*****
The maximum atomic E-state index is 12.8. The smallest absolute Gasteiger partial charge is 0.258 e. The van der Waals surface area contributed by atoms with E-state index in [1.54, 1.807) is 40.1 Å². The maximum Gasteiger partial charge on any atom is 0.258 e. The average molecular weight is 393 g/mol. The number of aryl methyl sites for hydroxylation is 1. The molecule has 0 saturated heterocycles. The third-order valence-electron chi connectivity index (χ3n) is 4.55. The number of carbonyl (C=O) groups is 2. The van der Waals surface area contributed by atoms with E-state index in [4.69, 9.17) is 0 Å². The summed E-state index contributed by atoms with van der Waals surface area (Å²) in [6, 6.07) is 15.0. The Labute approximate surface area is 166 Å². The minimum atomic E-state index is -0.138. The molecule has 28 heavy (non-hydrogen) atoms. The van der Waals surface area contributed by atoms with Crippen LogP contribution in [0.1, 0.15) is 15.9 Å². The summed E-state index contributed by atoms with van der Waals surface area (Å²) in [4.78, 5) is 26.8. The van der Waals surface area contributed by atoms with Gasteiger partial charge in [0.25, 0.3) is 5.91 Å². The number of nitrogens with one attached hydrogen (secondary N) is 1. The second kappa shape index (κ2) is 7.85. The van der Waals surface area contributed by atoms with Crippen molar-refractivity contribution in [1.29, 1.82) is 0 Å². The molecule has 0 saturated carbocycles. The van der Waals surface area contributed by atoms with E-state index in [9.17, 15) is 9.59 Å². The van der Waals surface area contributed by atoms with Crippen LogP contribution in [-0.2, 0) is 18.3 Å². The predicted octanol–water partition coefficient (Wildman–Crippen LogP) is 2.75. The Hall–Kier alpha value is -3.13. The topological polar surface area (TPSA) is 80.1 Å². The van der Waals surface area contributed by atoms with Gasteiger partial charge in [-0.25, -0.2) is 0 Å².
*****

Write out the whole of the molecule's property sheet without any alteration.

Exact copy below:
The maximum atomic E-state index is 12.8. The smallest absolute Gasteiger partial charge is 0.258 e. The van der Waals surface area contributed by atoms with E-state index in [1.54, 1.807) is 40.1 Å². The maximum Gasteiger partial charge on any atom is 0.258 e. The average molecular weight is 393 g/mol. The number of aryl methyl sites for hydroxylation is 1. The molecule has 0 saturated heterocycles. The third-order valence-electron chi connectivity index (χ3n) is 4.55. The number of carbonyl (C=O) groups is 2. The van der Waals surface area contributed by atoms with E-state index in [4.69, 9.17) is 0 Å². The summed E-state index contributed by atoms with van der Waals surface area (Å²) in [6, 6.07) is 15.0. The Labute approximate surface area is 166 Å². The minimum atomic E-state index is -0.138. The molecule has 28 heavy (non-hydrogen) atoms. The van der Waals surface area contributed by atoms with Crippen LogP contribution in [0.1, 0.15) is 15.9 Å². The summed E-state index contributed by atoms with van der Waals surface area (Å²) in [4.78, 5) is 26.8. The van der Waals surface area contributed by atoms with Gasteiger partial charge in [0.25, 0.3) is 5.91 Å². The number of nitrogens with one attached hydrogen (secondary N) is 1. The second kappa shape index (κ2) is 7.85. The van der Waals surface area contributed by atoms with Crippen molar-refractivity contribution in [1.29, 1.82) is 0 Å². The molecule has 0 saturated carbocycles. The van der Waals surface area contributed by atoms with E-state index in [9.17, 15) is 9.59 Å². The van der Waals surface area contributed by atoms with Crippen LogP contribution in [-0.2, 0) is 18.3 Å². The predicted octanol–water partition coefficient (Wildman–Crippen LogP) is 2.75. The Hall–Kier alpha value is -3.13. The topological polar surface area (TPSA) is 80.1 Å². The van der Waals surface area contributed by atoms with Gasteiger partial charge in [-0.25, -0.2) is 0 Å².